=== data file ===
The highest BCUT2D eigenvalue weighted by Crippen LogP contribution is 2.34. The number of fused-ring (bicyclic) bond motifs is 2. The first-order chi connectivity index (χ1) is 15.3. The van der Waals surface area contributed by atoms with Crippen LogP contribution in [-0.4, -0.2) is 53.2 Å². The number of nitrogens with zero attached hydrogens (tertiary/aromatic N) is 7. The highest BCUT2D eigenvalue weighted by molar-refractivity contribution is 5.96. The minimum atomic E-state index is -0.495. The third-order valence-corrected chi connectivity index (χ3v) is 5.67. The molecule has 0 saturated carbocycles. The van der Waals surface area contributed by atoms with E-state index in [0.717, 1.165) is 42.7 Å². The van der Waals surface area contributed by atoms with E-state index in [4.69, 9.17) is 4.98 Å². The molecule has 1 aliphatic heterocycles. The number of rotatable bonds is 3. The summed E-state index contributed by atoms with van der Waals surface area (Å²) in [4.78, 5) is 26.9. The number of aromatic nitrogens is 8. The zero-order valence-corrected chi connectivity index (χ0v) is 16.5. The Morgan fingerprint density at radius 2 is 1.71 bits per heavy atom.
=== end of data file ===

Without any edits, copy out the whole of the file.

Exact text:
The highest BCUT2D eigenvalue weighted by Crippen LogP contribution is 2.34. The number of fused-ring (bicyclic) bond motifs is 2. The first-order chi connectivity index (χ1) is 15.3. The van der Waals surface area contributed by atoms with Crippen LogP contribution in [-0.4, -0.2) is 53.2 Å². The number of nitrogens with zero attached hydrogens (tertiary/aromatic N) is 7. The highest BCUT2D eigenvalue weighted by molar-refractivity contribution is 5.96. The minimum atomic E-state index is -0.495. The third-order valence-corrected chi connectivity index (χ3v) is 5.67. The molecule has 0 saturated carbocycles. The van der Waals surface area contributed by atoms with E-state index in [0.717, 1.165) is 42.7 Å². The van der Waals surface area contributed by atoms with E-state index in [4.69, 9.17) is 4.98 Å². The molecule has 1 aliphatic heterocycles. The number of rotatable bonds is 3. The summed E-state index contributed by atoms with van der Waals surface area (Å²) in [4.78, 5) is 26.9. The number of aromatic nitrogens is 8. The zero-order valence-corrected chi connectivity index (χ0v) is 16.5. The Morgan fingerprint density at radius 2 is 1.71 bits per heavy atom.